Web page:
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American Assassin Review

American Assassin Review

Genre: Action, Thriller

Directed by: Michael Cuesta

Starring: Dylan O’Brien, Michael Keaton, Taylor Kitsch, Sanaa Lathan and Shiva Negar

Adapted from Vince Flynn’s 2010 novel of the same name, American Assassin stars Dylan O’Brien as Mitch Rapp, a counter-terrorism agent tasked with a mission to stop a mysterious operative from starting a world war in the Middle East.

As the film begins, we’re introduced to a happier Mitch as he proposes to his girlfriend on the beach. Events soon take a bad turn when a deeply unsettling terrorist attack occurs and Mitch’s life is instantly changed. Early on, the focal point of the movie becomes clear: it’s about vengeance.

Jumping forward, we see Mitch sporting a beard and his motives are revealed – he wishes to join the CIA to help debunk terrorist cells. He goes to a bootcamp destination (a literal cabin in the woods) to train to become a black-ops agent, with tough Cold War veteran Stan Hurley (Michael Keaton) in charge.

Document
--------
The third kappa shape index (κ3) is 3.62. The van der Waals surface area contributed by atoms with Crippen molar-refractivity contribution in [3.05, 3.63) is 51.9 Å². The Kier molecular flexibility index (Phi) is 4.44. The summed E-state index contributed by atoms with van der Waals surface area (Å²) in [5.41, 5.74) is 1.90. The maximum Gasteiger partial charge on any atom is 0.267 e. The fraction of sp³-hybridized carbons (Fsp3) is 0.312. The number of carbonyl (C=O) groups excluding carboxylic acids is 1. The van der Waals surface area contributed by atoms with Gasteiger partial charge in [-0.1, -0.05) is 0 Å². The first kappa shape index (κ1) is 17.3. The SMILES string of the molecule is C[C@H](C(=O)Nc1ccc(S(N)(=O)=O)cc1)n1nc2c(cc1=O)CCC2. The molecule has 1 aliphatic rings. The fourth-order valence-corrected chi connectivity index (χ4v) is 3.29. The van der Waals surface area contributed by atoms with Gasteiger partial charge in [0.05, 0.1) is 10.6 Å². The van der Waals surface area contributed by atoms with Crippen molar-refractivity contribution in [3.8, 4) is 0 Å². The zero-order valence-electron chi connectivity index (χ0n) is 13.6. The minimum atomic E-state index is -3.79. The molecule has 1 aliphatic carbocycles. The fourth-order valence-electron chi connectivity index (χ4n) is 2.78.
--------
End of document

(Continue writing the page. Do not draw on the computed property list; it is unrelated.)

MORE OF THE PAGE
Following CIA Deputy Director Irene Kennedy’s (Sanaa Lathan) assessment of Mitch, she invites him to join the counter-terrorism programme, believing he’ll be capable of focusing his desire for revenge alongside his new found skill-set into a government orientated operation to stop the dangerous operative known as ‘Ghost’ (Taylor Kitsch).Ghost makes for a ruthless and cruel villain, killing anyone and anything that tries to prevent him from reaching his goals, and Kitsch – who so often plays the hero – appears to relish the baddie role. A scene in which Ghost and Mitch fight it out on a speedboat is particularly tense, with the phrase “don’t let it get personal” thrown around more than once.

O’Brien is mainly known for Teen Wolf and The Maze Runner but here he proves he’s capable of moving past the young adult roles that gave him such a loyal fanbase. He’s able to show Mitch’s emotional and vulnerable side, which runs parallel with his desire for retribution.

The film ends a little too abruptly but, for the most part, Michael Cuesta does a commendable job of co-ordinating the different elements of this American spy story – utilising the fight sequences by shooting them quickly and immersing the audience in the action.

Whilst it doesn’t exactly rewrite the typical CIA agent vs. terrorist storyline (we’ve seen this kind of plot with Jason Bourne and Jack Reacher), American Assassin still manages to be an entertaining nail-biter of a film that has plenty of edge-of-your-seat action. It signals great things for Dylan O’Brien’s future as a tough guy lead and it ends with the impression that there could be a sequel on the horizon.



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